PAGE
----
Saturday, January 01, 2005

World Juniors prepare for playoff rounds

Much is being made of Canada's injury situation. Too much in fact. Have a gander at what TSN is saying today, the day before Canada squares off in its first do-or-die situation against the Czechs or Fins.
Injuries are threatening to do what no team has been able to accomplish thus far at the world junior hockey championship — derail Team Canada's gold medal hopes.
Hardly. Granted, Cam Barker being diagnosed with mono is somewhat of a loss, but he is the only 18-year-old defenseman on this team and wasn't playing on the top two pairings. The other 'threatening injuries' that the media have referred to are a light shoulder strain to Brent Seabrook and Jeremy Colliton's continued absense with a sprained knee. Seabrook has yet to miss a game and is said to be fine for tomorrow, and Colliton, at best a role player on this squad, hasn't even played a game yet. So much for pressing injury concerns.

The thing is, there isn't much of a story for the Canadian team until they (finally) start playing in a game that matters. Canada has outscored its weak opposition 32-5 through the tournament's first four games, piling in a ridiculous number of meaningless goals against WJC lightweights like Germany. It's almost too bad, however, that Canada's round robin grouping is so weak, as the team won't get a true test of its measure until they are in an elimination game. For all the confidence that these blowout wins have given this team and its fans, it will mean little if the Czech Republic manage to eke out a slim victory tomorrow.

Canada has to refocus entirely for the semifinals, as one poor game and they will be remembered as the greatest team that wasn't. That, and not some minor injury problems, is the narrative for this team.


At 11:53 a.m., January 01, 2005, Blogger arash said...

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At 5:26 p.m., January 01, 2005, Blogger Jes Gőlbez said...

Now Now now, don't get cocky.

Canada is down to 12 forwards and 6 dmen, so any further injuries would leave them shorthanded overall.

Barker is a fine defenseman and was doing great things on the Power Play. To simply discount him as a '3rd liner' is to discredit his good performance to date.

Canada has had it so easy that it's only natural to get concerned when trouble starts to pop up just before Canada has to face the top teams.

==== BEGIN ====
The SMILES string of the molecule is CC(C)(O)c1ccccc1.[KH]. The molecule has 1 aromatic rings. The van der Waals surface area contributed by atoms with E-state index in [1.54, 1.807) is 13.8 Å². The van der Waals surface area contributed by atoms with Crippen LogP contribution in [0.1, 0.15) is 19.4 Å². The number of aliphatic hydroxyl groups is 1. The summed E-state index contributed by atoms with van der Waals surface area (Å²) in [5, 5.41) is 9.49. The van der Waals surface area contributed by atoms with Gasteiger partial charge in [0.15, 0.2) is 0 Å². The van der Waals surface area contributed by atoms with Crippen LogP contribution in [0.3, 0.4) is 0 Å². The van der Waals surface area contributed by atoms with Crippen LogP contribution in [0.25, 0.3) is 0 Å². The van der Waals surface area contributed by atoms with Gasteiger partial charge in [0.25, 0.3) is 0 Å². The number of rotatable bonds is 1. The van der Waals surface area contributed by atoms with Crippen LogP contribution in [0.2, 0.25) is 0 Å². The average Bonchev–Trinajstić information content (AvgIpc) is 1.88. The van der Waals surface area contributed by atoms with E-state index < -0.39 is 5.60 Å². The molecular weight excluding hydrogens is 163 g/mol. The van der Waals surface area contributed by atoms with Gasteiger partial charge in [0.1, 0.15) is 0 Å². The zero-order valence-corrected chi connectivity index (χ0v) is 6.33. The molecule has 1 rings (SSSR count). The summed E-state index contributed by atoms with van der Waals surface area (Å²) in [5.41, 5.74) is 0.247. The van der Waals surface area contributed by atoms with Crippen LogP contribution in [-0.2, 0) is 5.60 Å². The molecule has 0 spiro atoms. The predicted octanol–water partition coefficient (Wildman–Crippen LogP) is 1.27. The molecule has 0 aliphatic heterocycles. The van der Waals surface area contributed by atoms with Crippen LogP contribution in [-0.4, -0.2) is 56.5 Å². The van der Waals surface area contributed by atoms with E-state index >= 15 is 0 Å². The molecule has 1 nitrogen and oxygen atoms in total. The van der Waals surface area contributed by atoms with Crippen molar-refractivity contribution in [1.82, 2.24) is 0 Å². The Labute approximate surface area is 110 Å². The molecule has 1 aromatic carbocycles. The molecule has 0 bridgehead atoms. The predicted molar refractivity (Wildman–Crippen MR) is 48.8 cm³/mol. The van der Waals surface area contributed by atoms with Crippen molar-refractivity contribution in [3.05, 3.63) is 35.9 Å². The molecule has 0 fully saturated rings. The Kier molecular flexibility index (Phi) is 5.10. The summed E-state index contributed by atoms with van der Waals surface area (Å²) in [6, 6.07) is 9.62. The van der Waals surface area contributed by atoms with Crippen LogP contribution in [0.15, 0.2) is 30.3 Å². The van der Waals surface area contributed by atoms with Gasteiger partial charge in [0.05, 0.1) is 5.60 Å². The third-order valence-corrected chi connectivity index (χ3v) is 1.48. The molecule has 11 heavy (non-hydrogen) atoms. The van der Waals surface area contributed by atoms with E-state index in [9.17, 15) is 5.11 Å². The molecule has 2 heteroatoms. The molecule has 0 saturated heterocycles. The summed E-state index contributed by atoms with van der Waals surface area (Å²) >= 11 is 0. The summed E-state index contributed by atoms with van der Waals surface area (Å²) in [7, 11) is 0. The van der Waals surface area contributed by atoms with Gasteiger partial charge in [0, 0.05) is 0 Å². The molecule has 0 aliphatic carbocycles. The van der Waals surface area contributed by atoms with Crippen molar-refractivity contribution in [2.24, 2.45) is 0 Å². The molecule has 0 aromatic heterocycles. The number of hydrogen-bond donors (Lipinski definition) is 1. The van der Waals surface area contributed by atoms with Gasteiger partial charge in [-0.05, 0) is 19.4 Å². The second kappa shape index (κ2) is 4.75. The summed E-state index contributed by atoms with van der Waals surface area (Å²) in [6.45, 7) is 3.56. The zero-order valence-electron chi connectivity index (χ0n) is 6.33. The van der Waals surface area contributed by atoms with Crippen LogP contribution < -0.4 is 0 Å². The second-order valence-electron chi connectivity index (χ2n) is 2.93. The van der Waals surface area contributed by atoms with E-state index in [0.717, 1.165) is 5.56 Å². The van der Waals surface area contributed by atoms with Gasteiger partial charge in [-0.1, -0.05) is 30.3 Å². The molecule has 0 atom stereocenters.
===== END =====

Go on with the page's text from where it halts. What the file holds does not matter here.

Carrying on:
At 5:43 p.m., January 01, 2005, Blogger James Mirtle said...

Don't get cocky you say? This from the fellow who predicted Slovakia would beat Canada in the round robin game. :)

Sure, Barker's a great defenseman, but so are the other six players. At most Canada has two games remaining, and it wouldn't be much of a stretch for these elite athletes to play those games with say three lines and five defensemen.

At 11:45 a.m., January 02, 2005, Blogger Jes Gőlbez said...


I prefer Bold, Hopeful, and Crazy :)

If Canada manages to lose a dman early in any of the games, it could hurt them big time in the 3rd period.

Anyway, I'd like to think that TSN and other media need to create some drama. With Canada rolling over everyone, there has to be some intrigue and makes victory that much sweeter.

Today's Prediction: 4-2 Canada

At 7:02 p.m., January 02, 2005, Blogger James Mirtle said...

"If Canada manages to lose a dman early in any of the games, it could hurt them big time in the 3rd period."Teams can only dress twenty skaters a game, so if any team loses a defenseman early in a game, they'll be playing with five defenders by the third period.

At 9:35 a.m., January 04, 2005, Blogger Jes Gőlbez said...

In the WJC any IIHF tournament, teams can dress 22 players in any game (plus the 3rd emergency goalie), compared to 20 in the NHL. The IIHF allows for 4 full lines, so these teams get a 4th defense pairing, or 2 extra players to dress. My buddy from the IIHF confirms this for me.

Check any boxscore and you'll see.

At 10:43 a.m., January 04, 2005, Blogger James Mirtle said...

I did not know that. You got me!

I still say Canada's injuries mean little. Guess we'll see tonight.


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